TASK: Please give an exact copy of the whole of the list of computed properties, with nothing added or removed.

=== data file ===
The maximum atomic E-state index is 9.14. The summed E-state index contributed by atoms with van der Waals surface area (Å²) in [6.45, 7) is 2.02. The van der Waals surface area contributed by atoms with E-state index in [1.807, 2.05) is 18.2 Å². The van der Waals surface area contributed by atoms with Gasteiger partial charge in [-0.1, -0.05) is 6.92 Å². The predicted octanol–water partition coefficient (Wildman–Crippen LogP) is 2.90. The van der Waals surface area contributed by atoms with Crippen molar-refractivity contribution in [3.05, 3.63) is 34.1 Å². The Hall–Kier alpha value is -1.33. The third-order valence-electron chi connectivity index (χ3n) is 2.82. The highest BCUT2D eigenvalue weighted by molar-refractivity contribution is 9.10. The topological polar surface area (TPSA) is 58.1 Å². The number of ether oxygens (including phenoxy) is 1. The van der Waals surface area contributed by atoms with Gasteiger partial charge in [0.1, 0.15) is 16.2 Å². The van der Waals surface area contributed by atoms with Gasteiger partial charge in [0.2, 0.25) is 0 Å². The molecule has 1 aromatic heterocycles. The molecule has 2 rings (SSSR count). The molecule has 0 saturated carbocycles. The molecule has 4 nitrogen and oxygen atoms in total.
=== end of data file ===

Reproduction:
The maximum atomic E-state index is 9.14. The summed E-state index contributed by atoms with van der Waals surface area (Å²) in [6.45, 7) is 2.02. The van der Waals surface area contributed by atoms with E-state index in [1.807, 2.05) is 18.2 Å². The van der Waals surface area contributed by atoms with Gasteiger partial charge in [-0.1, -0.05) is 6.92 Å². The predicted octanol–water partition coefficient (Wildman–Crippen LogP) is 2.90. The van der Waals surface area contributed by atoms with Crippen molar-refractivity contribution in [3.05, 3.63) is 34.1 Å². The Hall–Kier alpha value is -1.33. The third-order valence-electron chi connectivity index (χ3n) is 2.82. The highest BCUT2D eigenvalue weighted by molar-refractivity contribution is 9.10. The topological polar surface area (TPSA) is 58.1 Å². The number of ether oxygens (including phenoxy) is 1. The van der Waals surface area contributed by atoms with Gasteiger partial charge in [0.1, 0.15) is 16.2 Å². The van der Waals surface area contributed by atoms with Gasteiger partial charge in [0.2, 0.25) is 0 Å². The molecule has 1 aromatic heterocycles. The molecule has 2 rings (SSSR count). The molecule has 0 saturated carbocycles. The molecule has 4 nitrogen and oxygen atoms in total.